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The Great Debate, Suspend Kenseth or Not?

As much as I enjoyed the craziness and excitement of the Goodys 500, I know that NASCAR has monetarily lost control of this sport.  As the leader of the race, Joey Logano entered turn 1 with nearly 50-laps to go, struggling Matt Kenseth decided to take out his revenge on the 25-year-old driver.  For those who have forgotten, Logano spun Kenseth out of the lead in Kansas virtually ruining Kenseth's Chase chances.  Kenseth who was involved in an incident just a few laps before was wounded after spinning off the nose of Brad Keselowski.  Kenseth then came back on the track not far ahead of Logano, and preceded to do the following:

My allegiance to #GordonNation led me to be excited about this event at first, considering Gordon was just handed the lead.  Then after everything soaked in I knew I had to look at this incident from the point of view of a professional, someone who is non-bias covering the sport.  When taking that approach I came to realize that though exciting, Kenseth's actions were un-called for.  No matter how angry you are with a driver, you just don't take them out when they are competing for a championship.  Though I have some personal beliefs as to what NASCAR should do to Kenseth, I am going to use this post to discuss both sides of the coin, and talk about why or why not NASCAR should suspend Kenseth for the remainder of the 2015 season.  (DISCLAIMER:  I do not like or dislike Kenseth, he is just another driver to me, but clearly any champion and winner of our sport has my respect.)

First, why NASCAR SHOULD suspend Matt Kenseth:

What Kenseth did was inexcusable, NASCAR can't allow this to continue.  No matter how exciting it is for the fans what Kenseth did was completely wrong.  Take away the drivers are involved and the prior history, and you have a guy a lap down ruining someone else's run for a championship, ON PURPOSE.  The last few weeks have been packed with controversy, and NASCAR has done only a half way job of managing it.  NASCAR needs to step in here and show that this kind of behavior is still not tolerated in the sport.  Though wrecks and tempers will always play a role in racing, it is sad to see a championship contender go from being the favorite to a guy that now has to win just to make it the next round.  The only time in recent history I can remember NASCAR suspending a driver for wrecking a championship contender was in 2011, when Kyle Busch wrecked Ron Hornaday who was competing for the truck series title.  Busch who clearly wrecked Hornaday on purpose was parked for the Cup race the next day at Texas Motor Speedway.  Though both of these situations do have different implications and involve two different series, this does give us a bit of ground to go off of.  Kenseth should at least be suspended for a week, but considering the toxic environment now in the sport NASCAR may set the standard for purposely wrecking a championship contender, and tell Kenseth they will see him in Daytona.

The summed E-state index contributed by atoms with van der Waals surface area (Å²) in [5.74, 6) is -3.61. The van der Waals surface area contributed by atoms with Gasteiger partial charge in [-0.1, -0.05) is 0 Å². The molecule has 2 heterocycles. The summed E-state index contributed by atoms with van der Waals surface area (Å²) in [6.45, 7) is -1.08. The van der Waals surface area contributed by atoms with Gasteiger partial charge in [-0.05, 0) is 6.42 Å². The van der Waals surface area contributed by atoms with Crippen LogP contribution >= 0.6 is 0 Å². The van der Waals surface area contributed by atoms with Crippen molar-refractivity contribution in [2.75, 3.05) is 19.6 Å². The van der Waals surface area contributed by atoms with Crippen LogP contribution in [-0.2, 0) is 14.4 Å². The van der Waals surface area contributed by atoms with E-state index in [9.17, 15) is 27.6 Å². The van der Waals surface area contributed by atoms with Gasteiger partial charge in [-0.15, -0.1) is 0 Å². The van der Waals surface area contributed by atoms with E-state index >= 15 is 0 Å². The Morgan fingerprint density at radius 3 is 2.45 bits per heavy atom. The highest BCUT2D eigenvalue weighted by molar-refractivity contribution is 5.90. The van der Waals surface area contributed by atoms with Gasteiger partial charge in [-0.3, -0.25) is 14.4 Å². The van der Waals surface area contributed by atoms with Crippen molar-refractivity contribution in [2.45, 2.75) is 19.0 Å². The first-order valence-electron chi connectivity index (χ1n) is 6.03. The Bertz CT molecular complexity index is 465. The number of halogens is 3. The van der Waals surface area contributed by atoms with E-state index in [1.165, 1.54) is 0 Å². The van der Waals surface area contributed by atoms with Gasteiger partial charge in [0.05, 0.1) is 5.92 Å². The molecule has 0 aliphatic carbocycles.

Second, why NASCAR SHOULD NOT suspend Matt Kenseth:

NASCAR has given drivers more and more freedom the last few years to settle their issues on track.  'Boys have at it' was the campaign of choice for NASCAR starting back in 2012, and it's still exists today.  NASCAR who knows fans want the emotion has decided that a little confrontation or two is fine, fights equal money.  As for why I say NASCAR shoudn't fine Kenseth, I say you have to look at what they have allowed in the past.  I go back to 2012 where Jeff Gordon purposely took out Clint Bowyer, who at the time still had the chance to win the championship.  Both teams had a huge altercation in the garage, leading to a fight among crew members.  Gordon who took matter into his own hands and caused a scary wreck late in the race, was NOT suspended, in fact he went on to win the Ford 400 the next weekend in Homestead.  NASCAR can't let the drivers name affect the severity of the penalty, so if you're going to let Gordon race, why suspend Kenseth?  In addition, NASCAR never punished Kevin Harvick for what many drivers and fans think was an intentional wreck to keep Harvick and his #4 team in the Chase.  Honestly, if this was another driver such as a Jeff Gordon or Dale Earnhardt Jr., NASCAR wouldn't be considering suspending them.  This is a chance for NASCAR to find some consistency in their calls, if you suspend Kenseth it has to be justified by later decisions.

Overall, I do believe NASCAR will throw a penalty Kenseth's way, but I can't say what it is.  I would completely understand if NASCAR did suspend Kenseth for the rest of the 2015 season considering what he did was completely un-called for.  Looking back at both sides, NASCAR has to maintain a level of respect in the garage among competitors, and NASCAR could use Kenseth to set an example.  Then again, if NASCAR wants to promote the 'boys have at it' style of racing, you can't punish drivers for using the system in which you created.  NASCAR created the 'boys have it' slogan and the elimination Chase format to spark excitement, well they are getting what they wanted.  All I can say is that it will be very interesting to see what unfolds this week in terms of penalties and fines, just hope NASCAR finds a middle ground.  

Thanks for reading!! I just wanted to look at both sides of the story!  Let me know what you think, and remember to follow me on twitter @nascar_opinion!! Have a great rest of your day!!


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